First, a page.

Special rules against the sophisms of heretics and such as we necessary for the understanding of Scripture.

1. There is nothing objectionable in the declaration that those who are equal in nature may be unequal in office.

2. That which the Father has given to the Son that he may retain, he will never take from him again; but that which has been given and committed to him for a certain time, he must of necessity resign.

3. A consequence which is drawn from that which is relative to that which is absolute, is not of force.

4. It does not follow that he who has his person from another, has his essence likewise from another.

5. That which is proper to one nature only, is attributed to the person in the concrete, but not otherwise than in respect to that nature to which it is proper.

6. Wisdom is two-fold: there is one kind which is in creatures, which is the order of things in nature wisely constituted: and there is another wisdom which is in God, which, when it is opposed to creatures, is the divine mind itself, or the eternal decree of the Father, Son and Holy Ghost in relation to this order. But when this wisdom in God is distinguished from God, then it is properly taken for the Son of God. The former wisdom is created, the latter uncreated.

7. Whenever one person of the Godhead is opposed in the Scripture to creatures, or false gods, and thus distinguished from them, the other persons are not thereby excluded, but only creatures with whom there is a comparison of the true God. The same is to be observed in all exclusive and superlative declarations.

8. When God is named absolutely in the Scriptures, it is always to be understood as referring to the true God.

9. Whereas the Son and Holy Ghost are from the Father; and whereas the Father works through the Son and Holy Ghost, and did not humble himself, as the Son; the Scriptures oftentimes, and especially in the discourses of Christ, understand by the name of the Father, also the Son and Holy Ghost.

10. When God is considered absolutely, or by himself, or is opposed to creatures, the three persons are comprehended; but when he is opposed to the Son, the first person of the Godhead, which is the Father, is understood.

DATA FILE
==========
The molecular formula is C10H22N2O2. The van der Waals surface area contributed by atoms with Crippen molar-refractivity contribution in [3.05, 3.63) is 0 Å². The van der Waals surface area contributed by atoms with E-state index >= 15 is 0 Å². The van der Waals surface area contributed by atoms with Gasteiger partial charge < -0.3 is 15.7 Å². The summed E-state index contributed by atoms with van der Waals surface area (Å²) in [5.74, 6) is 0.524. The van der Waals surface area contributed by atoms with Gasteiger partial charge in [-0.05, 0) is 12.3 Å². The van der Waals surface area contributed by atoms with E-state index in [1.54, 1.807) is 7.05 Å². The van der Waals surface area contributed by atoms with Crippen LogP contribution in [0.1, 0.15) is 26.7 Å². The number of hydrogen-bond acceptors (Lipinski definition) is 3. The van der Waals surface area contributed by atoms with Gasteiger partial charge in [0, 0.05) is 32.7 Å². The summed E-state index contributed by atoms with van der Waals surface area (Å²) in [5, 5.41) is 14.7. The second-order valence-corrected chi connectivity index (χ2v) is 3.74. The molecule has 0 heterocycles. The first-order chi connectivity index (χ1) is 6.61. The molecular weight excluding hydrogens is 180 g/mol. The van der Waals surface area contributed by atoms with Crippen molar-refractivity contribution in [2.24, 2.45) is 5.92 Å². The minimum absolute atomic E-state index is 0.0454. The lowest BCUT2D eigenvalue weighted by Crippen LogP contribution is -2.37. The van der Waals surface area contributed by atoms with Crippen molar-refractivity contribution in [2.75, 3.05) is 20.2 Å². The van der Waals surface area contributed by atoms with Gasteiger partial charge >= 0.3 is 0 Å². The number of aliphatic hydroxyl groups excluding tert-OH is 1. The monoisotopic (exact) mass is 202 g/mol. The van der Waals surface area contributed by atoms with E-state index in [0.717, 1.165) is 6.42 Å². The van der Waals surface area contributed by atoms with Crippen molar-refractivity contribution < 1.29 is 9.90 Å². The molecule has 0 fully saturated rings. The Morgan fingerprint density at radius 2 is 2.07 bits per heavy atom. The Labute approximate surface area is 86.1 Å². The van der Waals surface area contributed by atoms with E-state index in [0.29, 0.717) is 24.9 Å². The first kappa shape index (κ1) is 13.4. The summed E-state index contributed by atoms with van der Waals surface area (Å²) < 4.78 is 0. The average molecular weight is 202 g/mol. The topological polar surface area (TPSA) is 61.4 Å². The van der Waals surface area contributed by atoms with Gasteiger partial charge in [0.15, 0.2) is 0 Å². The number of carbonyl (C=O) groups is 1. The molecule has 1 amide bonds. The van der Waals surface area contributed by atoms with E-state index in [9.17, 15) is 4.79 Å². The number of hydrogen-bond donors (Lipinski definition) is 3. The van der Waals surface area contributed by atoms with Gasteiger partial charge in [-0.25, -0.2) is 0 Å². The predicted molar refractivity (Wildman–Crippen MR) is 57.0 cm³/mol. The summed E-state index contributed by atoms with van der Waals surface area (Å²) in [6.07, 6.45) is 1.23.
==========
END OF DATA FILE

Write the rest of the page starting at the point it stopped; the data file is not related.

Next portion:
11. The Scriptures distinguish the persons when they oppose or compare them with each other, or when they express their personal properties, by which they restrict to one of the persons of the Godhead, the name of God common to them all. But they embrace and mean all the persons of the Godhead, when they oppose the true God to creatures, or false gods, or consider him absolutely according to his nature.

12. The Son is wont to refer to the Father that which he has in common with him, not making any mention of himself, in as much as he speaks in the person of the mediator.

13. The Son is said to see, to learn, to hear and to work as from the Father in respect to both natures, but yet with a just and proper distinction; for the will of God is made known to his human understanding by revelation. But his Godhead by itself, and in his own nature, knows and sees most perfectly from everlasting the will of the Father.

14. If the external operations of the three persons were distinct they would make distinct essences, because, if when one would work another should rest, there would be different essences.

15. When God is called the Father of Christ and of the faithful, it does not follow that he is their, and his Father in the same name.

16. The Father has never been without the Son, nor the Father and the Son without the Spirit, in as much as the Godhead can neither be increased, diminished, nor changed.